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Comcare v Banerji – Another Piece in the Codes of Conduct Puzzle

Stephen Booth ||

We’ve posted articles before about the contract/policy/code of conduct issues, and employer’s rights to enforce them with respect to conduct outside work, in connection with the Israel Folau/Rugby Australia situation. Now, a High Court decision has cast a bit more light on this issue.

The case is Comcare v Banerji (7 August, 2019) about a public servant employed by the Australian Public Service (APS), working in the Department of Immigration, who tweeted anonymously, extensively (over 9,000 tweets), and in some tweets, intemperately, criticising Government and Opposition MPs and their policies on migration and asylum seeker detention, and the Department, and employees of the Department, including her own supervisor.

The case arose in a worker’s compensation context, as Ms Banerji made a claim relating to psychological injury arising from termination of her employment. Comcare rejected this claim, because it found that the Department’s actions were reasonable management action and taken in a reasonable manner. The question in the High Court was whether the APS Code of Conduct, which forbade active public criticism of government policy, and termination of Ms Banerji’s employment because of the tweets infringing the Code, were lawful or not. Ms Banerji argued that enforcement of the Code in this way infringed the right to freedom of political communication which is implied into the Constitution. If the termination was unlawful, then it could not be “reasonable management action.”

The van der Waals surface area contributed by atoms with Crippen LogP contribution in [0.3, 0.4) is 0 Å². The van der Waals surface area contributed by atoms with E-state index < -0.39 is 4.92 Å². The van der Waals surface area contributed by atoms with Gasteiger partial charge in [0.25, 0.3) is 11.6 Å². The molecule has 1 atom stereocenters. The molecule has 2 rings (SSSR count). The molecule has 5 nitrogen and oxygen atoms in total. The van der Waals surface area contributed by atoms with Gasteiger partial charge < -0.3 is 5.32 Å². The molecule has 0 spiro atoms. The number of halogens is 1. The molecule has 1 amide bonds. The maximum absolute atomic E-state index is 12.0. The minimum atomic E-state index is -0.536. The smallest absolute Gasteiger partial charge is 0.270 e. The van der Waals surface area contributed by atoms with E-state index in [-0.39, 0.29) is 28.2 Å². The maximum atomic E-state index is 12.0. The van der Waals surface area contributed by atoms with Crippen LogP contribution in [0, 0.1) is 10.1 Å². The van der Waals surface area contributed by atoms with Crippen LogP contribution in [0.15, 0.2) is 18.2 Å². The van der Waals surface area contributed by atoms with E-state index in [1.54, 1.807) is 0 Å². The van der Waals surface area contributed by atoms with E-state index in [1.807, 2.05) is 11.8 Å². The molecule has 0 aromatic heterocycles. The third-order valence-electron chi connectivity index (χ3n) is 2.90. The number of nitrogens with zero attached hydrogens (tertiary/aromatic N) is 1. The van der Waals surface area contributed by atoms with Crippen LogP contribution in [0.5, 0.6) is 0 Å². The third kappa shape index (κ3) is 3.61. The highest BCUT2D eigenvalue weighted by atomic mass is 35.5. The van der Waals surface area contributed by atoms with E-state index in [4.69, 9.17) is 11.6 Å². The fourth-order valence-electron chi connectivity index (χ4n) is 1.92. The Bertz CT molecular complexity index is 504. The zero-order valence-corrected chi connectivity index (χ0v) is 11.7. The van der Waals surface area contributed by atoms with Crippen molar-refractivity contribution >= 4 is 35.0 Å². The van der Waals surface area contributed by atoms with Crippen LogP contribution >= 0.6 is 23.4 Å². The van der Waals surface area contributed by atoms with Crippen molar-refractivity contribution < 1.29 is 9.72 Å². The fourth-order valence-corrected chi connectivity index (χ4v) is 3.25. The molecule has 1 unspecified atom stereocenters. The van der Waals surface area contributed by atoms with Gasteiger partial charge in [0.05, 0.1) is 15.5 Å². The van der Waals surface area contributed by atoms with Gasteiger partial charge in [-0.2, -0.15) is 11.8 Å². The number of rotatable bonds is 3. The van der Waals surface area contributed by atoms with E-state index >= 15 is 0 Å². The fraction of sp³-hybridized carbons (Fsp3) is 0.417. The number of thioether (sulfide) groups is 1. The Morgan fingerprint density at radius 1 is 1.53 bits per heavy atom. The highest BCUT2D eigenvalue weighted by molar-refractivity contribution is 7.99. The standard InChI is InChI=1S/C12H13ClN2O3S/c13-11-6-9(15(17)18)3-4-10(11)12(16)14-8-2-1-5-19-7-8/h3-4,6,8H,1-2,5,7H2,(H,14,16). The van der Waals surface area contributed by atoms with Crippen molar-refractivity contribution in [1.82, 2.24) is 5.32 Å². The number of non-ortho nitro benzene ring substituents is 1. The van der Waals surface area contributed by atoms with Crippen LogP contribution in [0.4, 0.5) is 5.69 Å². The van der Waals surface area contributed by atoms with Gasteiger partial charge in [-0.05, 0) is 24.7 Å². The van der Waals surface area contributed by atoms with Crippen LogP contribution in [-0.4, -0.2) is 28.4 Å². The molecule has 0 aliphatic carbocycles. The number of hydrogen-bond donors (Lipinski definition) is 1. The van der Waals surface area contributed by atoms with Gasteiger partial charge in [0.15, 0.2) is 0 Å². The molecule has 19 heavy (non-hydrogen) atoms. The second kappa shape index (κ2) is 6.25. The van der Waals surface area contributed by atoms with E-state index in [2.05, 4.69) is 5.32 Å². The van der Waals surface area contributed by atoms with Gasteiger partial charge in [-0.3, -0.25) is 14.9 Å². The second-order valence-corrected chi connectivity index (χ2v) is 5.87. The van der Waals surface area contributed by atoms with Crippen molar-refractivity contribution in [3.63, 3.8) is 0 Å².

The High Court rejected reliance on the implied freedom of political communication, because that freedom concerns systemic issues (governments doing things which put an unjustified burden on free political communication as a whole) rather than being a personal right to be able to say whatever you like in a political context.

From an employment law point of view, the interesting thing is that the High Court judges did not find anything wrong with an employer (the Public Service in this case) enforcing the Code. On the contrary, the Court took the firm view that it was open to the APS to adopt and uphold a code of conduct, where breach of the code will have repercussions for the employer – even where, as in Ms Banerji’s case, the conduct was anonymous, because anonymity is always at risk of being lost, and indeed the Code said as much. The Code was framed in terms of employees upholding the integrity and good reputation of the APS, and not impairing their ability or perceived ability to act professionally, efficiently and impartially, and not disrupting the workplace by unreasonable or harsh criticism, and the Court found that was ample justification for the Code’s requirements.

While the considerations applying to private employers may differ in emphasis from those applying to the APS and public servants, this decision implicitly supports taking the same approach with employers other than the APS, where policies and Codes of Conduct apply as reasonable and lawful directions, and the employer can point to detrimental consequences to the employer arising from employee out-of-work conduct in breach of the policy or code. The decision in Comcare v Banerji provides support for the position of Rugby Australia with respect to Israel Folau’s tweets, and for employers generally seeking to protect their reputation from being undermined by employee conduct.

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